Reading has changed my life. How about you? Although I hand this off officially to the bloggers above, I would love to hear about your five favorite reads.

Tag. You're it.

Book Review: Death Come To Pemberley, P.D. James

Death Comes to PemberleyDeath Comes to Pemberley by P.D. James My rating: 4 of 5 stars

I considered mounting a passionate defense in favor of this lovingly-rendered tribute to Jane Austen, but then I decided I couldn't be bothered with the naysayers. If you pick up this gentle whodunit expecting the sartorial sleuthing of Commander Adam Dalgliesh, you will be disappointed. If you read this looking for the ghost of Jane Austen, you will catch but a glimpse of her delicate frame. Although the point of fan-fiction escapes me entirely (I can't help but think of tribute bands; I have no more desire to explore fan-fiction than I would to see my approaching-middle-age cohorts belt out Whitesnake's greatest hits), Death Comes to Pemberley reads like a tender squeeze of affection from one national literary treasure to another.

If you do sink into this literary treat, know that your Jane ear will delight in the recaptured cadence of her prose and that you will be enchanted by the senses and sensibilities of Regency Britain. You will encounter familiar names and faces from across the Austen oeuvre; you will be moved by James's piquant touches of the political and social realities of the era.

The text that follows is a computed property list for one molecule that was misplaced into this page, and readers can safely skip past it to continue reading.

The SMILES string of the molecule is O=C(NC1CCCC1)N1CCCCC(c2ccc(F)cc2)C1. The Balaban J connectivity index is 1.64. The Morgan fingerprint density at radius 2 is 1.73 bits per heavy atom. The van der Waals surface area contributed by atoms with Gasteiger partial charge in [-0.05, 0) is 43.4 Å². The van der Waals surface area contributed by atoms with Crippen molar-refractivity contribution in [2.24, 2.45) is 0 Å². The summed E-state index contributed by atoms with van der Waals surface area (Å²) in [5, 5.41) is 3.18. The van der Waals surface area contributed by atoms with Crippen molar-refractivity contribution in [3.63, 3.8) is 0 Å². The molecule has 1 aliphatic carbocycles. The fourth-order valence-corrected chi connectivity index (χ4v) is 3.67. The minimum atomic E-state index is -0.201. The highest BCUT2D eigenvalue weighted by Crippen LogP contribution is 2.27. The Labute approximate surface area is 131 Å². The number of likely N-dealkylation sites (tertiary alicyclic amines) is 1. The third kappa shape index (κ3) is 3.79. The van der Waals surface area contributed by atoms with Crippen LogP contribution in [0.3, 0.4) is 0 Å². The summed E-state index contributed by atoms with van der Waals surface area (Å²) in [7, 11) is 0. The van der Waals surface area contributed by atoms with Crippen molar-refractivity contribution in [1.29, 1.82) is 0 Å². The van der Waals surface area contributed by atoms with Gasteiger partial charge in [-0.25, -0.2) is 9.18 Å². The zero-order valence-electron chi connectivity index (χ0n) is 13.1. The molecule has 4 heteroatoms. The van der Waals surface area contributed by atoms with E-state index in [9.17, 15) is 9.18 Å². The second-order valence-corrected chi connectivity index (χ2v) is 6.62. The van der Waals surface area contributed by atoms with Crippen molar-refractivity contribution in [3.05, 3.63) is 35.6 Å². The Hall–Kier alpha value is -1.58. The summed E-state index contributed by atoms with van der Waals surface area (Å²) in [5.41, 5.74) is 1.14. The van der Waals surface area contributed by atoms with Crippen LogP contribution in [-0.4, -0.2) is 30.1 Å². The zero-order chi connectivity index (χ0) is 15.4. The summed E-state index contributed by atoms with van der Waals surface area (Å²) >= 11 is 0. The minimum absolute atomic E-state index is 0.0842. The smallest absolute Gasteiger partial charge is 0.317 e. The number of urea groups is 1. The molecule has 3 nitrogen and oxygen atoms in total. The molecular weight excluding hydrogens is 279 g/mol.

If you aren't able to let go and enjoy Death Comes to Pemberley within its opening pages, put it down, walk away and spend your time reading something better suited to your expectations.

P.D. James isn't so many years from meeting Jane in that Great Bibliotheque in the Sky. I can just see these two outrageously smart, sublime writers sharing a pot of tea and chatting about their writing lives. To curl up in a damask wing chair before a merry fire, listening to Jane and Phyllis plotting out a meeting between Adam Dalgliesh and Fitzwilliam Darcy is my vision of heaven.

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Book Review: Emma by Jane Austen

EmmaEmma by Jane Austen My rating: 5 of 5 stars

"I cannot make speeches, Emma . . . If I loved you less, I might be able to talk about it more."

Can any literary lover make us swoon more than one of Austen's creations? Oh, Mr. Knightley, I was lost the moment you stepped into the parlour with your spotless shoes and disrupted the backgammon game.